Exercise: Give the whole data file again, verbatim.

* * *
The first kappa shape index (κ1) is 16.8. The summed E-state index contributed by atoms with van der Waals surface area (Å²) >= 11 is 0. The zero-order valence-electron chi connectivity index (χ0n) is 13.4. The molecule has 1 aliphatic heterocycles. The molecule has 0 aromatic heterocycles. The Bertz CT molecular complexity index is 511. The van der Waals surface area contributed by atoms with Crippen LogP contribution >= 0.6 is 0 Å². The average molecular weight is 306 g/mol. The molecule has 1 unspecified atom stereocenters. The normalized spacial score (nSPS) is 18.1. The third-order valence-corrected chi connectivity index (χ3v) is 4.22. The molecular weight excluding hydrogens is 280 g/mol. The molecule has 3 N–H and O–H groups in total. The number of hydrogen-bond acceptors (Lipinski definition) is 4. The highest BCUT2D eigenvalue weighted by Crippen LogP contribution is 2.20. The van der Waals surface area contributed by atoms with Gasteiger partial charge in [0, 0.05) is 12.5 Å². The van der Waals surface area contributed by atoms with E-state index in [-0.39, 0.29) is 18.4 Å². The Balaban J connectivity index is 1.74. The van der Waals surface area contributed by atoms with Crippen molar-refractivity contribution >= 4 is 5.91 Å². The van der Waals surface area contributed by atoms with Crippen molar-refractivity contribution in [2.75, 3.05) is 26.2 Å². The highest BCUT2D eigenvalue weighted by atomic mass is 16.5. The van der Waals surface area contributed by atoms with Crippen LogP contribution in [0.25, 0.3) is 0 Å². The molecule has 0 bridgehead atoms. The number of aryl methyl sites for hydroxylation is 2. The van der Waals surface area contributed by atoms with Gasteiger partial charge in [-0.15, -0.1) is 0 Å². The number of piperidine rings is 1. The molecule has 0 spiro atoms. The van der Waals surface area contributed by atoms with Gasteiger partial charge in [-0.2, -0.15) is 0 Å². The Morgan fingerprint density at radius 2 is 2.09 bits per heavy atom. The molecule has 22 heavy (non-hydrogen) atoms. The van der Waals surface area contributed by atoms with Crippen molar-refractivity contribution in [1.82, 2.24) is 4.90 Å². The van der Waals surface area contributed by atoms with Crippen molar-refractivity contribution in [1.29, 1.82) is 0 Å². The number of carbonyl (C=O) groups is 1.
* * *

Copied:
The first kappa shape index (κ1) is 16.8. The summed E-state index contributed by atoms with van der Waals surface area (Å²) >= 11 is 0. The zero-order valence-electron chi connectivity index (χ0n) is 13.4. The molecule has 1 aliphatic heterocycles. The molecule has 0 aromatic heterocycles. The Bertz CT molecular complexity index is 511. The van der Waals surface area contributed by atoms with Crippen LogP contribution >= 0.6 is 0 Å². The average molecular weight is 306 g/mol. The molecule has 1 unspecified atom stereocenters. The normalized spacial score (nSPS) is 18.1. The third-order valence-corrected chi connectivity index (χ3v) is 4.22. The molecular weight excluding hydrogens is 280 g/mol. The molecule has 3 N–H and O–H groups in total. The number of hydrogen-bond acceptors (Lipinski definition) is 4. The highest BCUT2D eigenvalue weighted by Crippen LogP contribution is 2.20. The van der Waals surface area contributed by atoms with Gasteiger partial charge in [0, 0.05) is 12.5 Å². The van der Waals surface area contributed by atoms with E-state index in [-0.39, 0.29) is 18.4 Å². The Balaban J connectivity index is 1.74. The van der Waals surface area contributed by atoms with Crippen molar-refractivity contribution >= 4 is 5.91 Å². The van der Waals surface area contributed by atoms with Crippen molar-refractivity contribution in [2.75, 3.05) is 26.2 Å². The highest BCUT2D eigenvalue weighted by atomic mass is 16.5. The van der Waals surface area contributed by atoms with Crippen LogP contribution in [0.25, 0.3) is 0 Å². The molecule has 0 bridgehead atoms. The number of aryl methyl sites for hydroxylation is 2. The van der Waals surface area contributed by atoms with Gasteiger partial charge in [-0.15, -0.1) is 0 Å². The number of piperidine rings is 1. The molecule has 0 spiro atoms. The van der Waals surface area contributed by atoms with Gasteiger partial charge in [-0.2, -0.15) is 0 Å². The Morgan fingerprint density at radius 2 is 2.09 bits per heavy atom. The molecule has 22 heavy (non-hydrogen) atoms. The van der Waals surface area contributed by atoms with Crippen molar-refractivity contribution in [1.82, 2.24) is 4.90 Å². The van der Waals surface area contributed by atoms with Crippen molar-refractivity contribution in [1.29, 1.82) is 0 Å². The number of carbonyl (C=O) groups is 1.